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  • Congressman to help celebrate National Heritage Area designation

    May 02, 2019 | Read More News
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    Congressman Raúl Grijalva will speak at a May 4 event at Green Valley’s Historic Canoa Ranch celebrating the Congressional designation of the Santa Cruz Valley National Heritage Area focused on the Santa Cruz River from the Mexico border north to Pima County. The event begins at 9 a.m. and will include tours of the ranch, where Grijalva grew up.

    The event recognizes the years of dedicated work by the Santa Cruz Valley Heritage Alliance, the enduring support from Congressman Raúl Grijalva, and the dozens of community partners who endorsed this legislation over the years. Also speaking at the event is Vanessa Bechtol, board president of the Santa Cruz Valley Heritage Alliance and senior director of community partnerships with Visit Tucson

    Anyone wishing to attend can RSVP here or via the Facebook event page.

    Pima County has been an active partner along with Visit Tucson in the broad coalition of governments, conservations groups and others to establish the Santa Cruz Valley National Heritage Area. Specifically, the area encompasses the watershed of the Santa Cruz River, from Nogales and Patagonia, to Tucson, Marana and Oro Valley.

    On March 12, President Trump signed into law a sweeping public lands package (S.47) that includes designation of the Santa Cruz Valley National Heritage Area and recognizes the Heritage Alliance as the Local Coordinating Entity. 
    “Our efforts to protect the unique cultural and natural resources of 3,300 square miles of the Santa Cruz River Valley are going to pay off in an economic return to everyone in the region,” said Pima County Board of Supervisors Chairman Richard Elías. “This heritage area should help to protect our way of life and improve our economic vitality into the future. Kudos to Congressman Grijalva, who doggedly has promoted this legislation since 2007.”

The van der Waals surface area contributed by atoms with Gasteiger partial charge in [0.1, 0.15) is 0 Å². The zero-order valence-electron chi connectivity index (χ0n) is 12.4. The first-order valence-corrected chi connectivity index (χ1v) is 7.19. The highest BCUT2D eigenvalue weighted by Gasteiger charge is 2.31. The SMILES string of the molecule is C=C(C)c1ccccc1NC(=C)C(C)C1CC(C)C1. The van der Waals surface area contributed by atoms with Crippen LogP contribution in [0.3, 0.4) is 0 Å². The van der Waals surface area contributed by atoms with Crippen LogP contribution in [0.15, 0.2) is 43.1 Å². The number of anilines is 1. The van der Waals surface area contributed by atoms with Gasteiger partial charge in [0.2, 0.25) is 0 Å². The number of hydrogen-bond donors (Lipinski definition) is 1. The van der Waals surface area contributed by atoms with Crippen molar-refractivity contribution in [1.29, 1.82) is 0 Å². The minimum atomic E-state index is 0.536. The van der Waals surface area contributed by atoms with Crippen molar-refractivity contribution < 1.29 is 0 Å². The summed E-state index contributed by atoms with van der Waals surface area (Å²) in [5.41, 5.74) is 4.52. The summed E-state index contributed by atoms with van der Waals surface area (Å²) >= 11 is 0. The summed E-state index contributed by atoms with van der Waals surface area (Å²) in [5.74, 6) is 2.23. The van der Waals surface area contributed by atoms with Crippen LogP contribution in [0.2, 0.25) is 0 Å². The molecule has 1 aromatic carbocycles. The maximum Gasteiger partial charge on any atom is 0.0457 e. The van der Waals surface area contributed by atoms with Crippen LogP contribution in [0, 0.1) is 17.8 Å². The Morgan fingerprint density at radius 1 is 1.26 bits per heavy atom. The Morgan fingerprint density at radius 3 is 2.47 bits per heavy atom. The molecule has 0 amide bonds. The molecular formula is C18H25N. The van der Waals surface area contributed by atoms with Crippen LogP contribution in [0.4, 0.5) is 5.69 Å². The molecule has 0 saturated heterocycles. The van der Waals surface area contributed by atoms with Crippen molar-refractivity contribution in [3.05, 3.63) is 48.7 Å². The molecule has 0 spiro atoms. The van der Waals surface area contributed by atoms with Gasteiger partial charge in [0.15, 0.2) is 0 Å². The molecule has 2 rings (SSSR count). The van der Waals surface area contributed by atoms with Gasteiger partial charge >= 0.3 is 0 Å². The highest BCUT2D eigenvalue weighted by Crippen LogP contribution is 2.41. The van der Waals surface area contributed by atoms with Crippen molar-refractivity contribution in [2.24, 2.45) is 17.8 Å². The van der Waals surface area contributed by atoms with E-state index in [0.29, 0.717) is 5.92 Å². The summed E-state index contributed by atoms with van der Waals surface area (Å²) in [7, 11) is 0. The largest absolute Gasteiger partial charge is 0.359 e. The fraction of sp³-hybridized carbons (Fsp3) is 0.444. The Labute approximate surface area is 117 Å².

Raúl Grijalva
    “Our efforts to protect the unique cultural and natural resources of 3,300 square miles of the Santa Cruz River Valley are going to pay off in an economic return to everyone in the region,” said Pima County Board of Supervisors Chairman Richard Elías. “This heritage area should help to protect our way of life and improve our economic vitality into the future. Kudos to Congressman Grijalva, who doggedly has promoted this legislation since 2007.”

    According to the Santa Cruz Valley Heritage Alliance, the designation will "include both economic and non-economic benefits. The proposed Santa Cruz Valley National Heritage Area will provide a framework for heritage-based economic development, including tourism-related increases in local jobs, business incomes, and tax revenues. There is a growing interest in the National Heritage Areas because of its proven success as a regional economic development strategy."

    Linda Mayro, director of the Pima County Office of Sustainability and Conservation, said the County has worked for more than a decade with the Alliance to make the designation a reality. 
"The designation of the Santa Cruz Valley National Heritage Area is a definite honor for the region and a wonderful outcome after 15 years of support by Pima County and every jurisdiction and tribal nation in the Santa Cruz Valley," she said.

    “With the rich diversity of cultural, historic, natural, and recreational resources available here in the Santa Cruz Valley, we have a tremendous opportunity to promote these resources and educate the community about our shared heritage,” Bechtol said. “In doing so, we can stimulate regional economic development by not only attracting tourists’ dollars to the region, but also by encouraging residents to visit these heritage destinations.”


    Among the partners who came together to push for the designation were: Visit Tucson, the Arizona Office of Tourism, Tucson Regional Economic Opportunities, (now Sun Corridor, Inc.) various chambers of commerce, Southern Arizona Home Builders Association, every state and state park and land manager in the region, museums and historical societies, non-profits organizations, ranchers and farmers and many more.

    Diane Frisch, director of Pima County’s Attractions and Tourism Office, said she plans to work with Visit Tucson to market the Heritage Area regionally and nationally.

    “We want to leverage this national designation by promoting suggested itineraries that tell the story of the National Heritage Area, and collaborate with tour operators to continue to bring  additional national and international media and visitors to our region.”